“Feel free to speculate,” Rush said coolly. “I’ve got nowhere to go.”
“It was either the dust, or it was Dale. Which.”
Volker raised his eyebrows at Telford.
Rush shut his his eyes and sighed dramatically. “Or perhaps I do have somewhere to be after all. Volker,” he said quietly, “there’s knife at my left ankle. Fetch it for us, would you?”
“Dale then,” Telford said softly, taken aback.
“What?” Volker asked, through a tight throat. “What does that even mean?”
“Piss off, David,” Rush said, snapping his eyes open. “You can get t’fuck. It certainly wasn’t ‘Dale.’ Dale is wholly trivial. He’s here because we needed an astrophysicist. Get a grip on yourself. You’re an embarrassment to your civilization. Barely capable of a shred of rational thought, let alone real deductive reasoning. Hours into my last ‘meeting’ with Kiva, I told her you needed to be fucking replaced. Really made her work for it. Like she dug it out of me. My greatest, most closely guarded secret. Your. Total. Incompetence.”
Telford stared at Rush, his expression neutral, his eyes dark. “Yup. Okay. So definitely Dale.”
Volker hoped his brain was going to catch up with whatever was happening and start offering ideas. Right now, it was fresh out.
“Dale is immaterial,” Rush snapped. “I’m tired and disinhibited. I’ve had a notable week. The drive to speak Ancient is always there.”
“Is it?” Telford said, looking speculatively at Rush. “I wouldn’t know. But—Dale was affected by the kassa derivative back at that facility. Pretty strongly, from the looks of it. The LA has been experimenting with chemical compounds of all types, but—” He trailed off. He seemed to be internally debating something with himself. Finally he asked, “Is he like you?”
“Fuck off. No. Don’t be ridiculous. No one’s like me. No one could be.”
“What do you mean am I like him?” Volker asked.
Telford’s eyes flicked to Volker, then back to Rush.
“Go ahead,” Rush whispered, staring at Telford, his eyes glittering. “Ask me. Ask me everything you think is important. Ask me everything you want, so badly, to know. Tell me all of your questions. Define your knowledge gaps for me. Who can say? Maybe I’m disinhibited enough to throw some answers your way out of pure spite.”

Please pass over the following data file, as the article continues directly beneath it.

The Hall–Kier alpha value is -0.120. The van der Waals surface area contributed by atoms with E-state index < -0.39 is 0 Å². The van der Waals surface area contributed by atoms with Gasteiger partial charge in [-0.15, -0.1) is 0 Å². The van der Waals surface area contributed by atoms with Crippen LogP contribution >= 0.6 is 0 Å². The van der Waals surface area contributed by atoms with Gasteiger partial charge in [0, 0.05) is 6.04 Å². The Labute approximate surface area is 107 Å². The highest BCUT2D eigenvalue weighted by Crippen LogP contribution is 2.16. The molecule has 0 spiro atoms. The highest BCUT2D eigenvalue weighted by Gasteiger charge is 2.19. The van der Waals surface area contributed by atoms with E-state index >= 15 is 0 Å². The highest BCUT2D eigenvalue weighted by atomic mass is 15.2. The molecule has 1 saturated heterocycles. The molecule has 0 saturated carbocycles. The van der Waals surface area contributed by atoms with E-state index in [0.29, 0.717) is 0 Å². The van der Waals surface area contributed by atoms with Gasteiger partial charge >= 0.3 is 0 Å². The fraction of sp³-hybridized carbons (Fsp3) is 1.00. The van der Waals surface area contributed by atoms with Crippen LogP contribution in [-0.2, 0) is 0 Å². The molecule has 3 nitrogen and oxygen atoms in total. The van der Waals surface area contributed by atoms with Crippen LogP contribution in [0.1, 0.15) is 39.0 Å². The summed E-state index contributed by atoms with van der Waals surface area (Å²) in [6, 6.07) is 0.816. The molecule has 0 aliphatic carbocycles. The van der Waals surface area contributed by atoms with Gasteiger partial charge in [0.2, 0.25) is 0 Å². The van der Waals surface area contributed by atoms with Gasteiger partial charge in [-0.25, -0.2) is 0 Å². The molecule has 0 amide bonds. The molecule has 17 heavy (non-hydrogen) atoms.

“What about a trade?” Telford whispered. “Question for question. Answer for answer. Single round.”
“Questions up front,” Rush said, his voice hard. “You’re first.”
“Why am I first?”
“Because I’m zip-tied on the floor,” Rush said, icily polite.
“Fine. My question is why’d you really take Dale.”
“Unanswerable. Pick something else.”
“Okay my question is what happened on Altera.”
“Also unanswerable. Do better.”
“Fine. How many cyphers have you cracked.”
“Answerable. My question is what’s the full name and rank of the undercover operative we met tonight.”
“No. Off the table.”
“You guys do this a lot?” Volker asked, looking at them askance.
The pair of them glanced at him, then back at one another.
“Fine. No deal,” Rush said.
“Think of something else.”
“Why, do you want his surname so badly? So you can blow his cover the next time you see him? He’s a friend of mine, believe it or not. I tell you his name and he’s probably as good as dead.”
“A friend of yours? Interesting. Threaten to execute your friends on a regular basis, do you?”
“More often than I’d like, yeah.”
“I won’t blow his cover. Tell me his surname. That’s the price.”
“Tell me why you want to know so badly.”
“If I agree,” Telford said. “If. How do I know you won’t lie?”
“I’ll lock the fucking chevrons for you, next time we’re in front of a stargate.”
“How will you know I’m not lying?”
Rush turned to face him, pulling off his glasses. He scanned the room, his eyes lingering for a moment on Volker, then flicking through the air. “I’ll know,” he said. “You first.”
“Everett Makepeace,” Telford said quietly. “Rank of Commander.”
Rush dragged his eyes away from empty space, and looked back at Telford, eyebrows lifted. “Four,” he said quietly. “I can get four to lock in an ordinal fashion.”
“Four,” Telford repeated. “And how many have you disclosed to Kiva?”